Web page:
Show simple item record

dc.coverage.spatialSite: Pyramids of Giza, Desert, Egypten_US
dc.coverage.temporalca. 2520-2494 BCE (creation)en_US
dc.creatorunknownen_US
dc.date-2520--2494en_US
dc.date.accessioned2013-04-17T16:19:05Z
dc.date.available2013-04-17T16:19:05Z
dc.date.issued-2520--2494en_US
dc.identifier208715en_US
dc.identifier.otherarchrefid: 746en_US
dc.identifier.urihttp://hdl.handle.net/1721.3/116595
dc.descriptionContext view, looking southwest, showing Khafre's Valley Temple in the foreground at left, the Sphinx, and the Pyramid of Khafre at the right and the Pyramid of Menkaure at left; The pyramid complex of Chephren, Cheops' son and successor (reigned ca. 2520-ca. 2494 BCE), measures 214.5 x 214.5 x 143.5 m and is partly enclosed by a natural limestone escarpment which was utilized for carving out some of the subsidiary burials of the royal family and courtiers. In addition to the usual components of pyramid, mortuary temple, causeway and valley temple, the complex included an innovative feature in the form of the Great Sphinx. This is a monumental sculpture (l. 80 m, h. 21 m) in the form of a human-headed lion wearing a royal headcloth. Constructed from a natural outcrop supplemented with limestone blocks, it lies north of the causeway of Chephren and adjacent to his valley temple. It was originally painted, and a secondary figure, of which almost no trace remains, seems to have been carved on the chest. Although the Sphinx formed an integral part of Chephren's pyramid complex, its exact significance is unknown. In front of it are the ruins of a small temple built of granite-faced limestone. During the decline of the necropolis in the Middle Kingdom (ca. 2008-ca. 1630 BCE) and Second Intermediate Period (ca. 1630-ca. 1540 BCE), the temple became engulfed by sand. Tuthmosis IV (reigned ca. 1400-ca. 1390 BCE) erected a red granite stele (in situ) recording his clearing of the temple and enclosed the area around the Sphinx with a wall into which stelae dedicated to various deities were set, among them some indicating that the Sphinx may have been a pilgrimage centre and oracular shrine. In the New Kingdom the Sphinx became associated with Harmachis, a manifestation of the sun-god, and with Hauron, a Canaanite deity worshipped in Egypt from the Second Intermediate Period. Over time, the Sphinx suffered considerable erosion and attempts were made to restore it in the Ptolemaic period (304-30 BCE). In the Roman period (30 BCE-395 CE) the temple was completely covered by sand, which also engulfed the figure itself until it was cleared by Giovanni Battista Caviglia in 1816. Source: Grove Art Online; http://www.groveart.com/ (accessed 1/15/2008)en_US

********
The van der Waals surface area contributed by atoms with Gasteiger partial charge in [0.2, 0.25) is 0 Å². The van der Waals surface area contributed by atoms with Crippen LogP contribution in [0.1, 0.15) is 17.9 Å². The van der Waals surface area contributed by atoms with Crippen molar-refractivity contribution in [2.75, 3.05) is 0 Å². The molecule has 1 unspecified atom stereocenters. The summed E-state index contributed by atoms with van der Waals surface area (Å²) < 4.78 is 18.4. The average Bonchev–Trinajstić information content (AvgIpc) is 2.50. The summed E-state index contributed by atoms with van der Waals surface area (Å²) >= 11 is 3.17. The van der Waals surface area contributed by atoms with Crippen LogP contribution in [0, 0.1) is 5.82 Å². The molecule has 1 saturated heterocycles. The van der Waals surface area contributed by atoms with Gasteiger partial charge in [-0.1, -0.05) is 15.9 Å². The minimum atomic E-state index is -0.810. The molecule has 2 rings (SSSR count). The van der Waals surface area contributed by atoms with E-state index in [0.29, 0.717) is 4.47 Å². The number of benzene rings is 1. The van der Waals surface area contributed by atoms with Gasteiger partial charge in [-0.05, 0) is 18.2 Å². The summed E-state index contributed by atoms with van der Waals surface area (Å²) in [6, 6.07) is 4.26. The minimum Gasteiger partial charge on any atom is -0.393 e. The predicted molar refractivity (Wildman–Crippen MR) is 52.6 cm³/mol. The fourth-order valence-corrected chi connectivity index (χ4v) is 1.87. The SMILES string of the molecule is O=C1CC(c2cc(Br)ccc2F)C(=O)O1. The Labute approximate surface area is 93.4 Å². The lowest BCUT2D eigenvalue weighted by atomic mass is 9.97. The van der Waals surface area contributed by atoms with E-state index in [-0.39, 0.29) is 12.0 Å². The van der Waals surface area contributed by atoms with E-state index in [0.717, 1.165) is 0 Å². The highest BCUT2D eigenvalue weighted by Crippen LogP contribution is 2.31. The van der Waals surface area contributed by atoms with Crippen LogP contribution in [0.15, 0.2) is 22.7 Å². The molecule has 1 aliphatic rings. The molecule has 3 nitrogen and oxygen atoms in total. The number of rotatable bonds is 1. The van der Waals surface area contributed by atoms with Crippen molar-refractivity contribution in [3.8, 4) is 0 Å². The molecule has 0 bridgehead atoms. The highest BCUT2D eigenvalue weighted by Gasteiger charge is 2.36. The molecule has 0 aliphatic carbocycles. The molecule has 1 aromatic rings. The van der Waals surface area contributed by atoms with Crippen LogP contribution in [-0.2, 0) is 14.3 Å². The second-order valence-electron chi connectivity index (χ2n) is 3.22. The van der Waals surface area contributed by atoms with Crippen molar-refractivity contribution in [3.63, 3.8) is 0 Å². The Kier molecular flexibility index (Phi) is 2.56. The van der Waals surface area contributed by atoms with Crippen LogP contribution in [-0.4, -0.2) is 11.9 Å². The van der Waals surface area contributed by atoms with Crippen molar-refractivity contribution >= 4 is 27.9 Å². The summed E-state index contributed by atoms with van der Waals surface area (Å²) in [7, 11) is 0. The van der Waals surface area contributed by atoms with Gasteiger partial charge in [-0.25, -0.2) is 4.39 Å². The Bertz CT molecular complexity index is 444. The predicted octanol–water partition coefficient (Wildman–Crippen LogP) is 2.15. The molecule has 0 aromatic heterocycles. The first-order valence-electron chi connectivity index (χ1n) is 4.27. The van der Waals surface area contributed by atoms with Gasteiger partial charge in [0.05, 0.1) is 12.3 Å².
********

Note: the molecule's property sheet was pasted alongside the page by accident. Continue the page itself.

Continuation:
dc.format.mediumlimestoneen_US
dc.rights© Scott Gilchrist, Archivision, Inc.en_US
dc.subjectarchitectural exteriorsen_US
dc.subjectdeath or burialen_US
dc.subjectdeitiesen_US
dc.subjectliterary or legendaryen_US
dc.subjectrulers and leadersen_US
dc.subjectEgypt--Civilizationen_US
dc.subjectOld Kingdom (Egyptian)en_US
dc.subjectFourth Dynastyen_US
dc.titleGreat Sphinxen_US
dc.title.alternativeGreat Sphinx at Gizaen_US
dc.typeimageen_US
dc.rights.accessLicensed for educational and research use by the MIT community onlyen_US
dc.identifier.vendorcode1A3-EG-G-2-A7en_US
vra.culturalContextEgyptian (ancient)en_US
vra.techniqueen_US
vra.worktypemonumenten_US
vra.worktypeexcavation (site)en_US
dc.contributor.displayunknown (Egyptian (ancient))en_US


Files in this item

402.7Kb
JPEG image
1.874Mb
JPEG image
17.18Kb
JPEG image

This item appears in the following Collection(s)

Show simple item record